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Maple Leaf Review

-- / 5.0
Editor Rating
2 reviews

True adventure travel up close and personal.

Review for British Columbia Cruise on Maple Leaf
10+ Cruises • Age 70s

Rating by category

Value for Money
Public Rooms
Fitness & Recreation

Additional details

Sail Date: Sep 2014

A retired friend told us that even if we had to mortgage the house, take the Great Bear Rainforest Tour with Maple Leaf Adventures. He was right. This is a trip of a lifetime that took us up the coast of BC and around Princess Royal Island to see humpback whales, black and grizzly bears and many other impressive wildlife examples up close and personal. With 9 guests and 5 crew members, this is an intimate trip on a 92-foot schooner that is over a century old and still in its prime.

Given that one of the crew is a full-time chef who uses what we catch along the way in many creative ways you can understand that one of my souvenirs was several extra pounds. While we went to see the white spirit bears but missed them by a day or two, we were not disappointed as we had an up close and personal experience with two very friendly and curious humpback whales who kept us entertained for almost an hour. Then, a day later we visited a remote whale research station and had the pleasure of sharing our photos and getting to name the two whales Maple Leaf, after our ship, and Canadian, to reflect the 100% makeup of our crew and passenger compliment, which is unusual. We had looked forward to meeting world travelers but thoroughly enjoyed our fellow Canadians on this spectacular trip.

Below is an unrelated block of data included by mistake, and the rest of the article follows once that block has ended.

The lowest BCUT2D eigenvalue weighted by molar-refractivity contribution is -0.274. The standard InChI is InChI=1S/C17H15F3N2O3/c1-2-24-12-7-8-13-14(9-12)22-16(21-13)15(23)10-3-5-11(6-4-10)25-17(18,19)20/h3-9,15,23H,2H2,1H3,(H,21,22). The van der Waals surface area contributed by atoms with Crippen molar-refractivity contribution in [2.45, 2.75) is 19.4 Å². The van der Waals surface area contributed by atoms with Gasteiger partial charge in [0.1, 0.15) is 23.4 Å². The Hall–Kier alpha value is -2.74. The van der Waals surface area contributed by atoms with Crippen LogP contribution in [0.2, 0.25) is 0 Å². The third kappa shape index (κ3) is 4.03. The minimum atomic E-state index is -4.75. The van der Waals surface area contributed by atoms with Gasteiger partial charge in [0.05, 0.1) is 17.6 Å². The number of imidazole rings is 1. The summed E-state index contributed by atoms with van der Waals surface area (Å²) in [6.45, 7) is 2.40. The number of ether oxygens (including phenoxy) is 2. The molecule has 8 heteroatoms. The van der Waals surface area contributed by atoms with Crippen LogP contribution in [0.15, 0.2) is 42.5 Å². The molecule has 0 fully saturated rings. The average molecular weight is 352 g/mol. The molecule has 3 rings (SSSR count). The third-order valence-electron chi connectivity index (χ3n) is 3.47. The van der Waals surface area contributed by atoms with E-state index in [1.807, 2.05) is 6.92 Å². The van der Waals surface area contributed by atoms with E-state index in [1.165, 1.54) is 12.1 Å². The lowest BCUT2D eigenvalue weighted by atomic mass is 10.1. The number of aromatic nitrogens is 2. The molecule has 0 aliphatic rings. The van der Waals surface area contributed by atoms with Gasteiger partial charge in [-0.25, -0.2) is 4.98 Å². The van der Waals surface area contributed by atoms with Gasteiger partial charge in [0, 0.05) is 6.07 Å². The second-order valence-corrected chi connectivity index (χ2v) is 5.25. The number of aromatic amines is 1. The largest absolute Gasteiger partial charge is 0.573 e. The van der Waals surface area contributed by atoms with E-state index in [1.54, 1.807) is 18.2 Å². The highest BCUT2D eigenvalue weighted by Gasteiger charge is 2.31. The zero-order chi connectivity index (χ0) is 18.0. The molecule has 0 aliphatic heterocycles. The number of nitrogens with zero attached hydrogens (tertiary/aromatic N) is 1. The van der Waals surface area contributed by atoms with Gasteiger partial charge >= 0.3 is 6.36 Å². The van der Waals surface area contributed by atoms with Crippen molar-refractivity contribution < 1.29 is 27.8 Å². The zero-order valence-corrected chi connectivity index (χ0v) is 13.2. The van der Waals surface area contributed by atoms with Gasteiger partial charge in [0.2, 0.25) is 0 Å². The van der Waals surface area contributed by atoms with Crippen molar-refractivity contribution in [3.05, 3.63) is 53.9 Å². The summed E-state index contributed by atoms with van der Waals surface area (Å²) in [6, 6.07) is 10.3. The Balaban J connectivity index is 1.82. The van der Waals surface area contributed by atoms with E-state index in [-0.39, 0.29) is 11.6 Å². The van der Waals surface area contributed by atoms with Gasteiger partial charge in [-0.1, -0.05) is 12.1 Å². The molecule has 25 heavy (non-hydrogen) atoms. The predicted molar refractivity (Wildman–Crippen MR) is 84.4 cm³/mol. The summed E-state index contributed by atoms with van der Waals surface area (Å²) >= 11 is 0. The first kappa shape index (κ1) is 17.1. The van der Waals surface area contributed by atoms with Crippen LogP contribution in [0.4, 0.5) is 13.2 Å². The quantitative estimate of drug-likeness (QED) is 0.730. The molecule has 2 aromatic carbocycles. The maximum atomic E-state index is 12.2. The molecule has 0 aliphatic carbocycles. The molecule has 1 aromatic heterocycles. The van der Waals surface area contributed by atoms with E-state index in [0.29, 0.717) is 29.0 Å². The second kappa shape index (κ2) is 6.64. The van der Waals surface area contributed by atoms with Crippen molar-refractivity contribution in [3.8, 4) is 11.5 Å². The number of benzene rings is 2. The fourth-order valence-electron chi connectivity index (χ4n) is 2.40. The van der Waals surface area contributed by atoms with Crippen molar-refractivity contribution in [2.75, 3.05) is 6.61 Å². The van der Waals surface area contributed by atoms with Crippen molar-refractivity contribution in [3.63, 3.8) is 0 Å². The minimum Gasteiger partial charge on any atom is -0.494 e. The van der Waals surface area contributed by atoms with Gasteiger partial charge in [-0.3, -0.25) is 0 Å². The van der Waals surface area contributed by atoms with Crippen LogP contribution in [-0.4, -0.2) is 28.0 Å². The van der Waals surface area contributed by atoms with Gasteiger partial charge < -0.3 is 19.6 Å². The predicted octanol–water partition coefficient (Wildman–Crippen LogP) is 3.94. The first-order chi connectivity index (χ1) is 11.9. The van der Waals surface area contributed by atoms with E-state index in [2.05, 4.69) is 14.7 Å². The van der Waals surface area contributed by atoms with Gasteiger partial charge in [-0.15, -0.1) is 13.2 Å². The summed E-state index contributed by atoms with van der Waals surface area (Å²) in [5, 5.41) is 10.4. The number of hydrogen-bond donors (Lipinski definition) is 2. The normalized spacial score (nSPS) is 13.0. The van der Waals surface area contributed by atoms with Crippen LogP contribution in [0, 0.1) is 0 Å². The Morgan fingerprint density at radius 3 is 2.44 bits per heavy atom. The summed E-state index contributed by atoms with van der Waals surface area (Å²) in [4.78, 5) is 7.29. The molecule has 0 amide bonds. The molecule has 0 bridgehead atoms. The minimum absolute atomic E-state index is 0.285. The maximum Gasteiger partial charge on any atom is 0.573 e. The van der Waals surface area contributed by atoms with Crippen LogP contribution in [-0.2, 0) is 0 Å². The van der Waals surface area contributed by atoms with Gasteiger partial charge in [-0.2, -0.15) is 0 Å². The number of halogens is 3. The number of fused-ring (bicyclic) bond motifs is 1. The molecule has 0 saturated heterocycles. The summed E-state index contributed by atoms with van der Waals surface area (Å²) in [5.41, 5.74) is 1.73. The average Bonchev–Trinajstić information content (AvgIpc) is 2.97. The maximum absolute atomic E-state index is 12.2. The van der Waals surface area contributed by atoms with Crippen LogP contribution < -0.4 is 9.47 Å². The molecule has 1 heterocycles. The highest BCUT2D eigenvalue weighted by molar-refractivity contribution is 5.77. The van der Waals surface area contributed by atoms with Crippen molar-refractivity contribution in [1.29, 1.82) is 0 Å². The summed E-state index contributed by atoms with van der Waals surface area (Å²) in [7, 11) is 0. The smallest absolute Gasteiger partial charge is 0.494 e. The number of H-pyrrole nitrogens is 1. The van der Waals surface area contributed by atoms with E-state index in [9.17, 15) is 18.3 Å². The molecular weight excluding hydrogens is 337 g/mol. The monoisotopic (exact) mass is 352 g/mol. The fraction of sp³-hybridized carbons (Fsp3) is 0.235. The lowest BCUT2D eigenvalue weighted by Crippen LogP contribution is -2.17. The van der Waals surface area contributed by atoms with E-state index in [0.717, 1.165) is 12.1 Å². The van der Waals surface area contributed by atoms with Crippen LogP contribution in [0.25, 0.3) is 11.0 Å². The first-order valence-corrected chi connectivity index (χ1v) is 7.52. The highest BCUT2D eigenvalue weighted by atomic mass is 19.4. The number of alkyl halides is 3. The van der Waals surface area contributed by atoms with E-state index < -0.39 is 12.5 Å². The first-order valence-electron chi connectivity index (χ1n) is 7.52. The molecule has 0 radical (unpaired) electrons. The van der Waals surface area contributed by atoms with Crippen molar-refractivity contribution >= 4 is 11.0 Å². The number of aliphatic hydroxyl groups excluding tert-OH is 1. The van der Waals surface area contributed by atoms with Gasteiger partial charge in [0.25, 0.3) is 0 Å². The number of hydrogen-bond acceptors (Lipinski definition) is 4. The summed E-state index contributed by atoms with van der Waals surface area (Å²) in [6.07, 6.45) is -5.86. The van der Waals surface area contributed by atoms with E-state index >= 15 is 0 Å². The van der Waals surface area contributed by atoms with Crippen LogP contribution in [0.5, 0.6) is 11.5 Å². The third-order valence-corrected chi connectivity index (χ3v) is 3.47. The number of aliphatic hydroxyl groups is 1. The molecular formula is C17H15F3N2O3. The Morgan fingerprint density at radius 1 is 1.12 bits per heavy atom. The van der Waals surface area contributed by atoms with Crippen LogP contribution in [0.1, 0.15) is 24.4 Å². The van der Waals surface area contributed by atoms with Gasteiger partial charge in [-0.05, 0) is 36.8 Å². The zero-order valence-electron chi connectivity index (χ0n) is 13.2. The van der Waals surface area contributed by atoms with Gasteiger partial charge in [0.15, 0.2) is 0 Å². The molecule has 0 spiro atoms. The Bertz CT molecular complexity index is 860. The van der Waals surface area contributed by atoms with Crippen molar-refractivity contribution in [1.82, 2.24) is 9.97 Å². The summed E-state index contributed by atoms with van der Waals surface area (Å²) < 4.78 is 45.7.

This is not a cheap trip but we will save up and do it again. Maple Leaf is a true Eco Adventure group that treats you as someone special and who go out of their way to see that this is an unforgettable experience. They enjoy what they do and are good at it. Part of our enjoyment was seeing how truly thrilled that they were to see what we were all seeing and making new discoveries themselves.

Cabin Review

Cabin Shared

Four couples have 4 curtained berths in a common "hold" and share two heads (washrooms). One converts to a shower one of the nights out. Waiting your turn is a riot. Otherwise there are flush toilets and sinks with hot water to wash up.

You do have to climb down and up a ladder to get to your quarters so you must be mobile.

Bunkies or berths are comfortable but not large. There is one upper berth for a child or it can be used to store your bags. You have to be organized when space is limited, especially when things get wet. They do dry clothes and boots in the engine room for you. It is kind of like camping out.

A single can be accommodated in the wheel-house above the engine room to sleep once the ship is moored. The bed must be stowed while sailing so this will not be for everyone.

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